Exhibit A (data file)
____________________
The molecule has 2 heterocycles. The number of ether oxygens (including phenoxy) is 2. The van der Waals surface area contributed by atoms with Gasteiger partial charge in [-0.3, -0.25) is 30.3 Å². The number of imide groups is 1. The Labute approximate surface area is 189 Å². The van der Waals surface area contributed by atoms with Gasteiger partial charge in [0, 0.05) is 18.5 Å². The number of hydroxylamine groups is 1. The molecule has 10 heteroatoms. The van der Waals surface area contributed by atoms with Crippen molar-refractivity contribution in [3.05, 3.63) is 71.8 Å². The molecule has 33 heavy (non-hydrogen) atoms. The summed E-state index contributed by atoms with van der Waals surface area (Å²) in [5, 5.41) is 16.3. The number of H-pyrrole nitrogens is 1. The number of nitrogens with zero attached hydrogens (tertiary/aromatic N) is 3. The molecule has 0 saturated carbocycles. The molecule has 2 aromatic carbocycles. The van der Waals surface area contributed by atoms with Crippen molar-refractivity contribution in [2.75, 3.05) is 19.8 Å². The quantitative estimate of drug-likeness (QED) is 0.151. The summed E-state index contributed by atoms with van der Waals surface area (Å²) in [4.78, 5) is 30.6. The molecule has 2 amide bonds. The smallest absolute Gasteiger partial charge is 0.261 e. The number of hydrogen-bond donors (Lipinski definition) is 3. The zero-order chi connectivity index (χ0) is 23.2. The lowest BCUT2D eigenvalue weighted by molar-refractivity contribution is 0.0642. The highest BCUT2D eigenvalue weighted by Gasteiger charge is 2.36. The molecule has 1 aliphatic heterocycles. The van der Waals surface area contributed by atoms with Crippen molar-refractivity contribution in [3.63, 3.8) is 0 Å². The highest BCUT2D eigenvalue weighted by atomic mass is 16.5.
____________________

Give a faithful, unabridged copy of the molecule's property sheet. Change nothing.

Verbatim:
The molecule has 2 heterocycles. The number of ether oxygens (including phenoxy) is 2. The van der Waals surface area contributed by atoms with Gasteiger partial charge in [-0.3, -0.25) is 30.3 Å². The number of imide groups is 1. The Labute approximate surface area is 189 Å². The van der Waals surface area contributed by atoms with Gasteiger partial charge in [0, 0.05) is 18.5 Å². The number of hydroxylamine groups is 1. The molecule has 10 heteroatoms. The van der Waals surface area contributed by atoms with Crippen molar-refractivity contribution in [3.05, 3.63) is 71.8 Å². The molecule has 33 heavy (non-hydrogen) atoms. The summed E-state index contributed by atoms with van der Waals surface area (Å²) in [5, 5.41) is 16.3. The number of H-pyrrole nitrogens is 1. The number of nitrogens with zero attached hydrogens (tertiary/aromatic N) is 3. The molecule has 0 saturated carbocycles. The molecule has 2 aromatic carbocycles. The van der Waals surface area contributed by atoms with Crippen molar-refractivity contribution in [2.75, 3.05) is 19.8 Å². The quantitative estimate of drug-likeness (QED) is 0.151. The summed E-state index contributed by atoms with van der Waals surface area (Å²) in [4.78, 5) is 30.6. The molecule has 2 amide bonds. The smallest absolute Gasteiger partial charge is 0.261 e. The number of hydrogen-bond donors (Lipinski definition) is 3. The zero-order chi connectivity index (χ0) is 23.2. The lowest BCUT2D eigenvalue weighted by molar-refractivity contribution is 0.0642. The highest BCUT2D eigenvalue weighted by Gasteiger charge is 2.36. The molecule has 1 aliphatic heterocycles. The van der Waals surface area contributed by atoms with Crippen molar-refractivity contribution in [3.63, 3.8) is 0 Å². The highest BCUT2D eigenvalue weighted by atomic mass is 16.5.